Kiel Week is always an amazing production. It is the largest sailing event in the world with 4000 sailors from 50 nations. Onshore there are 3 million visitors to Kiel to watch the racing and enjoy the festivals on shore. Kiel is known for its cold windy and often rainy conditions. The race committee will use every moment of sunlight sending boats out for their first race at 8 PM and not get back to the beach until 1030 as the sun is setting. It is truly a grueling week physically and mentally.
For us, Kiel Week was a great stepping stone from the Medemblik Regatta to the Europeans. It was the first extremely competitive gold fleet that we were in giving us a taste of what the world championships will be like later this summer. Most days we were on the closest race course to shore creating flat and puffy conditions. With short beats and 3 laps, it made for high paced racing that rewarded quick tactical decisions and attention to good mode changes, both of which required quick precise communications.
After our first two days of qualifying racing, we were top fifteen overall... a great start in our first real competitive fleet event. We sent it into Gold fleet eager to learn from tight racing with some top ranked teams.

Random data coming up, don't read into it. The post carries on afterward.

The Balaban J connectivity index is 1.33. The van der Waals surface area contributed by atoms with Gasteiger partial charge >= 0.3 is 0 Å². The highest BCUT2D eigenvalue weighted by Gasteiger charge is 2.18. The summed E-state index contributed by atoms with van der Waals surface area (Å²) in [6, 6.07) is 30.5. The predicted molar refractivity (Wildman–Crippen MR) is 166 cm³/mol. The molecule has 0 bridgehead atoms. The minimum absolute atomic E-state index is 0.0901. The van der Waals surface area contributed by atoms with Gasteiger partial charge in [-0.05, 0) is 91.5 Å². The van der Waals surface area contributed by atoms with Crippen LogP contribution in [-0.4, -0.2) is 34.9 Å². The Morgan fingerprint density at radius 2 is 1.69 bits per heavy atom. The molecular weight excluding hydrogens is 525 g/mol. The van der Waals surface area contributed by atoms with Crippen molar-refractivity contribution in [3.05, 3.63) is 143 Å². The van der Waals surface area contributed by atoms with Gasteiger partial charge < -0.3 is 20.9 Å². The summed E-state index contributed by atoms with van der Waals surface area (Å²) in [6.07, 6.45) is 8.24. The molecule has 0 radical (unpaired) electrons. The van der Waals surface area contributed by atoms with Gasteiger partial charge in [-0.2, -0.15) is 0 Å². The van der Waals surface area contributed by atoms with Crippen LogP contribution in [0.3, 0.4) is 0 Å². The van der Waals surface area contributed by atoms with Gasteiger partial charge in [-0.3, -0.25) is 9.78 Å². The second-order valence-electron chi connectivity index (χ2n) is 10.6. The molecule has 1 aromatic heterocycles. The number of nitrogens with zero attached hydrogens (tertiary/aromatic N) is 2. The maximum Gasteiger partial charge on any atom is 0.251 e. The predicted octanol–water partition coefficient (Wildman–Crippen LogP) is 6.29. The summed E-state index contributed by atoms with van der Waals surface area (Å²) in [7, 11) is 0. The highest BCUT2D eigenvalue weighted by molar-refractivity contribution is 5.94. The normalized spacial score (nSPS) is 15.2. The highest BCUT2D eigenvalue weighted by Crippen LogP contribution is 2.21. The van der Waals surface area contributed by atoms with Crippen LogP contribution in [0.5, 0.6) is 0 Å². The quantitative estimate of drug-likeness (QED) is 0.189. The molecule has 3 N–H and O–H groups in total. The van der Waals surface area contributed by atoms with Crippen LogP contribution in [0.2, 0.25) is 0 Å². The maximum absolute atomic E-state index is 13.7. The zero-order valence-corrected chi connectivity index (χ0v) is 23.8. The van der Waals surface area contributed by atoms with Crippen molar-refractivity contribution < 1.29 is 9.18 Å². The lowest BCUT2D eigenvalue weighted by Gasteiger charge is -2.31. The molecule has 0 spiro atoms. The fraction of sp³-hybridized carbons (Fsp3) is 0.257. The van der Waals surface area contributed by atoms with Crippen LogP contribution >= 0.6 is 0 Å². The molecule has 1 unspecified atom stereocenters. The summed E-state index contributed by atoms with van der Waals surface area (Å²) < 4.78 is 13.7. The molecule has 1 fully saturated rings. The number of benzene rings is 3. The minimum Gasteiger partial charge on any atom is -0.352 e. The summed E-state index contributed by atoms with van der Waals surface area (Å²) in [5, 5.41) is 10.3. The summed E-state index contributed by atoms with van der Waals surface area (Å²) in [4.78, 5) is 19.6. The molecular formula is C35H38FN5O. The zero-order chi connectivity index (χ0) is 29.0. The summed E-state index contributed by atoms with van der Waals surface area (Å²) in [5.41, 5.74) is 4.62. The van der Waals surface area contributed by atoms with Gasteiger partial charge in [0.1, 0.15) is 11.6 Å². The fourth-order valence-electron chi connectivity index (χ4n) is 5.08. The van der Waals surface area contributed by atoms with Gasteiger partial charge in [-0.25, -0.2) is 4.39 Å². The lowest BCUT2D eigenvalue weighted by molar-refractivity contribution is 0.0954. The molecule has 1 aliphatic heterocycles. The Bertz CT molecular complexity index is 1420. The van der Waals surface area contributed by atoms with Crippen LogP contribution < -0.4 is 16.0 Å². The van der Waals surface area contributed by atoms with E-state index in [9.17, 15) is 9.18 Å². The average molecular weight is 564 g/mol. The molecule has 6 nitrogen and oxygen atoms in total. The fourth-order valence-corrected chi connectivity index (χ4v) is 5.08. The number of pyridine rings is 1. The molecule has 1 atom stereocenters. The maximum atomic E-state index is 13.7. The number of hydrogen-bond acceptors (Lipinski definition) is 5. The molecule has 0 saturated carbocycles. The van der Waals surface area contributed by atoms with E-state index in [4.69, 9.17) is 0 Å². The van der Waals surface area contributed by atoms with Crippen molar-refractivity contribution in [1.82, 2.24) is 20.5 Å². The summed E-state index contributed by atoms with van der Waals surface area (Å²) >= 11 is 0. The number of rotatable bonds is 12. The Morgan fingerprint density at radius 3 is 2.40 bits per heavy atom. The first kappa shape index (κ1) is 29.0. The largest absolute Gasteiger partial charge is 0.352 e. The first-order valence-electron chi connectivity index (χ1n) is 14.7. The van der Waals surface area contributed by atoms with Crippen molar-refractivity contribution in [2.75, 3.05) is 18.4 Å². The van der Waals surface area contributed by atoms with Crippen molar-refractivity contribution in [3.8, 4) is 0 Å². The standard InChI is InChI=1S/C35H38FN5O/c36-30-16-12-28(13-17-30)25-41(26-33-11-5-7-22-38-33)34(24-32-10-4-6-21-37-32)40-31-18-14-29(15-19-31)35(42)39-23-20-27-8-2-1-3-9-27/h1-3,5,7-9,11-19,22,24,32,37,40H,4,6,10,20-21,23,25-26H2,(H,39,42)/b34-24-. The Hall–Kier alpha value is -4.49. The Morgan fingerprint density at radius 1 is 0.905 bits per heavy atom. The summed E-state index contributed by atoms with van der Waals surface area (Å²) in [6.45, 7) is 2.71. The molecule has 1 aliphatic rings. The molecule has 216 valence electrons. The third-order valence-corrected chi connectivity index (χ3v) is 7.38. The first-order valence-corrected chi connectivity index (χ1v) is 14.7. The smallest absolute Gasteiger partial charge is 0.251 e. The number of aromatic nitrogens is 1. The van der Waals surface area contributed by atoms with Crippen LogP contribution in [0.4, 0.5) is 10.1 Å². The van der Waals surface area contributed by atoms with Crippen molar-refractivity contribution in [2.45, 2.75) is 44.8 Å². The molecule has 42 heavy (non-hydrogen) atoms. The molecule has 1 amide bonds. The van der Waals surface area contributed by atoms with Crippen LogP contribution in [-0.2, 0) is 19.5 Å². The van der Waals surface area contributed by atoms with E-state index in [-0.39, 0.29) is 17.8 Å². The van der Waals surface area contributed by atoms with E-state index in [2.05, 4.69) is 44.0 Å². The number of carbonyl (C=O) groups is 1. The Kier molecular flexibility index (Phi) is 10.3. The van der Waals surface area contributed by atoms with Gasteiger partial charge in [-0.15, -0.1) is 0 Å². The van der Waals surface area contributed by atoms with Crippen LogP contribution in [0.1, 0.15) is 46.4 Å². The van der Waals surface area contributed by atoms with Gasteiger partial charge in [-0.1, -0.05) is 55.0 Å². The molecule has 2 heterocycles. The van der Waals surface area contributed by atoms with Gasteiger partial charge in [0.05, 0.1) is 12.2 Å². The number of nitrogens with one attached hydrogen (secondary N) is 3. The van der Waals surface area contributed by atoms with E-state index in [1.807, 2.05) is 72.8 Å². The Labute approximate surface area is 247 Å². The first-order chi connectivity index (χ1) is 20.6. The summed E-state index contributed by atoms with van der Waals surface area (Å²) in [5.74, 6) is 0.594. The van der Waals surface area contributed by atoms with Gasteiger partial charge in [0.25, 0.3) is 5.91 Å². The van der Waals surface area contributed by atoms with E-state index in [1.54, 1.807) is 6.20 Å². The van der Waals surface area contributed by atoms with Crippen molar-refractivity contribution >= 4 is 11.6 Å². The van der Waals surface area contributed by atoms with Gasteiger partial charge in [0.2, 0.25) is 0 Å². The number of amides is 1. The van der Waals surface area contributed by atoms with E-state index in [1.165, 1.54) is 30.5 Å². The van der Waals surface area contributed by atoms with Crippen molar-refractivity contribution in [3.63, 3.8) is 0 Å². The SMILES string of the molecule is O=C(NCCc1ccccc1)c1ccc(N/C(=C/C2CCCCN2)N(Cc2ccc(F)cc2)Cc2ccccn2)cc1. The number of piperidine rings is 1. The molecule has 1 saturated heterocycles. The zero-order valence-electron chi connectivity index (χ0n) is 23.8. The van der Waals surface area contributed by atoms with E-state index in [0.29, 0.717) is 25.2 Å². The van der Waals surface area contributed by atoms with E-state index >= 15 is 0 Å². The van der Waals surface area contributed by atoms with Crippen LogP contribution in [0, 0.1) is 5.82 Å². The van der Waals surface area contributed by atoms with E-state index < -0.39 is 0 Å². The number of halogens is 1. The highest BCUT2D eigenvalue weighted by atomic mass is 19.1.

Several days of 18kt+ gold fleet racing on the course closest to shore had us learning about boat speed an handling very quickly. Storms threatened almost every day, and many of our races were weather affected, with squalls rolling through and shaking the fleet down. One big squall hit us on a last downwind lap to the finish... and we watched the boat below us lose its mast as the winds reached well into the 20s.
Most days in the final series we were leaving the boat park just as the sun was going down, exhausted, more notes than we have room to write down in our notebooks, and ready to attack the next day.
With much learned, we ended our first major regatta in 18th overall in Gold fleet. Onward and upward!
We are now packed up and heading on to Poland for the European Championships in a few weeks.